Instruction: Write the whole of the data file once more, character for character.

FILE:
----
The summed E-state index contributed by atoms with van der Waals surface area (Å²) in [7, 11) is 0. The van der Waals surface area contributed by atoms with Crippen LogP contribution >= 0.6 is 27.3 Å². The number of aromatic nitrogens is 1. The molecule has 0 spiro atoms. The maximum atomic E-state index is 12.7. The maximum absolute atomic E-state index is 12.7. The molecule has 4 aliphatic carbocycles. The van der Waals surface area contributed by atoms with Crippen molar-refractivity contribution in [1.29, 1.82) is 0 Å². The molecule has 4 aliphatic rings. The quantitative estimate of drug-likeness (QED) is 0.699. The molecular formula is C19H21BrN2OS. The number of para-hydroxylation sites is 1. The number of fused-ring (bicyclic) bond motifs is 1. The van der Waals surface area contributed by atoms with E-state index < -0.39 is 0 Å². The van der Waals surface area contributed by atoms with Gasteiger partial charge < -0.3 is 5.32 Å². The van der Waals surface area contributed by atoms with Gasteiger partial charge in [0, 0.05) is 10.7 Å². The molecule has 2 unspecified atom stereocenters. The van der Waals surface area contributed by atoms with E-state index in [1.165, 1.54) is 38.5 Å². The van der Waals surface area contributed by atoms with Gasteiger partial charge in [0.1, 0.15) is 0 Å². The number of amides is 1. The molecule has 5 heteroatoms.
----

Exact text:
The summed E-state index contributed by atoms with van der Waals surface area (Å²) in [7, 11) is 0. The van der Waals surface area contributed by atoms with Crippen LogP contribution >= 0.6 is 27.3 Å². The number of aromatic nitrogens is 1. The molecule has 0 spiro atoms. The maximum atomic E-state index is 12.7. The maximum absolute atomic E-state index is 12.7. The molecule has 4 aliphatic carbocycles. The van der Waals surface area contributed by atoms with Crippen molar-refractivity contribution in [1.29, 1.82) is 0 Å². The molecule has 4 aliphatic rings. The quantitative estimate of drug-likeness (QED) is 0.699. The molecular formula is C19H21BrN2OS. The number of para-hydroxylation sites is 1. The number of fused-ring (bicyclic) bond motifs is 1. The van der Waals surface area contributed by atoms with E-state index < -0.39 is 0 Å². The van der Waals surface area contributed by atoms with Gasteiger partial charge < -0.3 is 5.32 Å². The van der Waals surface area contributed by atoms with Gasteiger partial charge in [0, 0.05) is 10.7 Å². The molecule has 2 unspecified atom stereocenters. The van der Waals surface area contributed by atoms with E-state index in [1.165, 1.54) is 38.5 Å². The van der Waals surface area contributed by atoms with Gasteiger partial charge in [0.1, 0.15) is 0 Å². The number of amides is 1. The molecule has 5 heteroatoms.